The commentary mode is a great treat, and its implementation is surprisingly clever, so much that we expect such a feature to become commonplace in games before long. Commentary tracks appear as actual floating objects in the game (complete with descriptions of who's speaking, what about, and for how long), and they show up in specific contexts and seemingly around every corner. So the experience of playing the commentary mode is comparable to what it might be like to play this game with the developers sitting next to you with nothing better to do than indulge your curiosity about any little detail that catches your eye. It yields great insight into how such a one-of-a-kind game came into being, and you get to listen to as much or as little of it as you wish while playing through the adventure once again. This level of behind-the-scenes detail would seem pretentious or pointless in a lesser game; here, it's a revelation and a great reason for fans of the Xbox version to justify playing the game again. The fact that the PC version retails for less than the price of most new games should make it all the more tempting.
As for the new gameplay sequence, it's a relatively brief but satisfyingly brutal romp from within the confines of a mechanized riot armor suit bristling with heavy firepower (you fought against guards wearing these in the Xbox version of the game). The whole scene plays out like a faster-paced version of the incredible "heavy guard" sequence that happens later on, and it's almost as good. And it has been carefully spliced into the game at a time when a furious shoot-out feels just right. For good measure, there are some impressive, new enemies featured in this sequence, so, much like the commentary mode, it's not to be missed by fans. Meanwhile, those who don't have the original version of the game as a frame of reference will count this as just one of the game's many memorable parts.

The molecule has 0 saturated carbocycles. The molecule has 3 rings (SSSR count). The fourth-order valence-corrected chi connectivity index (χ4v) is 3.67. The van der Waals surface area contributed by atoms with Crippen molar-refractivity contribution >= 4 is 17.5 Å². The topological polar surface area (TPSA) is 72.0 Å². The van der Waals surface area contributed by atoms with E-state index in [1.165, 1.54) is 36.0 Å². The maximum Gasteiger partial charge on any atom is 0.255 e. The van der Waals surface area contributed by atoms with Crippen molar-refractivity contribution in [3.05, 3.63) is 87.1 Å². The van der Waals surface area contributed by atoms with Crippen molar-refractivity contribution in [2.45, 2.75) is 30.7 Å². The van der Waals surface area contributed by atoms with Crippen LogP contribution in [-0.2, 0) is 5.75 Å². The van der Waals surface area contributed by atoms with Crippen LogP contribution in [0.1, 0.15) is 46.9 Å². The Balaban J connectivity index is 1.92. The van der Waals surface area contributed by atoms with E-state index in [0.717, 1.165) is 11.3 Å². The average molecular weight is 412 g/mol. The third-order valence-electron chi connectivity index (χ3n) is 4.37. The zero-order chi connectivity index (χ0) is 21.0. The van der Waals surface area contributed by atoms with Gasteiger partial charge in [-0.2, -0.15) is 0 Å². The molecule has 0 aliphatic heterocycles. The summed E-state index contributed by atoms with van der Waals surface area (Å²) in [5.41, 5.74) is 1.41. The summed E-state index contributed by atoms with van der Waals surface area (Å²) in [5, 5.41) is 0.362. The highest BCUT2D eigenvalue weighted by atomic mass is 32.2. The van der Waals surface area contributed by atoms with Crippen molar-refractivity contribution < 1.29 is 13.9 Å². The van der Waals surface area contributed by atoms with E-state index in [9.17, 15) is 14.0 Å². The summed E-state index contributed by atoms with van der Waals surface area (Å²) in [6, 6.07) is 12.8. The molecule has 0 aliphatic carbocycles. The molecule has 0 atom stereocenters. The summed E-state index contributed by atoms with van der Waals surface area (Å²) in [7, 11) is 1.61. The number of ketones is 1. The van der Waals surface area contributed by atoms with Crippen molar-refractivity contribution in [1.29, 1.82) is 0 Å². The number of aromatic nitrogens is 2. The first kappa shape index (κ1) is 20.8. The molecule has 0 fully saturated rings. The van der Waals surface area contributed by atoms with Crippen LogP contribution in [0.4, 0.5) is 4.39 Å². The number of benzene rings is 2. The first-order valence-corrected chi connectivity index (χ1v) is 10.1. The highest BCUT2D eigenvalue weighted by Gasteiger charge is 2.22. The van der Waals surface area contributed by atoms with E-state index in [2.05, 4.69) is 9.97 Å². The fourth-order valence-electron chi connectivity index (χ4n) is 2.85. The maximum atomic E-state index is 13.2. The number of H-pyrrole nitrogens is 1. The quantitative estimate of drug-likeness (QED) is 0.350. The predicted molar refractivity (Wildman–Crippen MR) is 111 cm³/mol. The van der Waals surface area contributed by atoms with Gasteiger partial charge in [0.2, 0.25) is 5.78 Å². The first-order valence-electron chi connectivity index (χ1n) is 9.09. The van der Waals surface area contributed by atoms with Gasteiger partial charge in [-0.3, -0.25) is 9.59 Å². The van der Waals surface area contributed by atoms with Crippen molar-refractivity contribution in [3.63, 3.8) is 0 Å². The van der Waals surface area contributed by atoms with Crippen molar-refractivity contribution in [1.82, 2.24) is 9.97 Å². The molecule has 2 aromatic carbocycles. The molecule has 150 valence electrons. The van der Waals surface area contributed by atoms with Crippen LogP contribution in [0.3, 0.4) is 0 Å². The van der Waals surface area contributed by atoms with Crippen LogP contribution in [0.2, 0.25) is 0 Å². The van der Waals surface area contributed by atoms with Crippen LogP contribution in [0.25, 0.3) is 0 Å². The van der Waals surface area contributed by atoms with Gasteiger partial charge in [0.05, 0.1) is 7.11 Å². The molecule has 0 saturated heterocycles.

If you're fortunate enough to have seen the 1999 sci-fi horror movie Pitch Black, then you're familiar with the violent, resourceful Richard B. Riddick (played by Vin Diesel, who seems like one of the only actors around who can pull off a part like that). He's also the main character of this game and of the recent movie that shares the same title (minus the game's subtitle). Riddick, a hardened criminal, is as threatening and intimidating as they come--yet there's something genuinely admirable about his no-nonsense, no-holds-barred approach to survival. At any rate, you don't need to be a fan of Pitch Black, its sequel, or Vin Diesel to appreciate Escape From Butcher Bay. Leave it to the game to make you one if you aren't already. The game's plot is spelled out in the title. At the beginning, Riddick is delivered by a bounty hunter to Butcher Bay, the hardest and most dreaded prison in the galaxy. And Riddick doesn't waste a minute in his attempts to find a way out, even though it is said that no one has busted out of Butcher Bay before. The game is actually a prequel to Pitch Black, which takes place before the most recent movie. As such, no previous experience is expected or required, though Pitch Black fans will appreciate that the game features a few sequences that are referred to in the movie but have never been shown until now.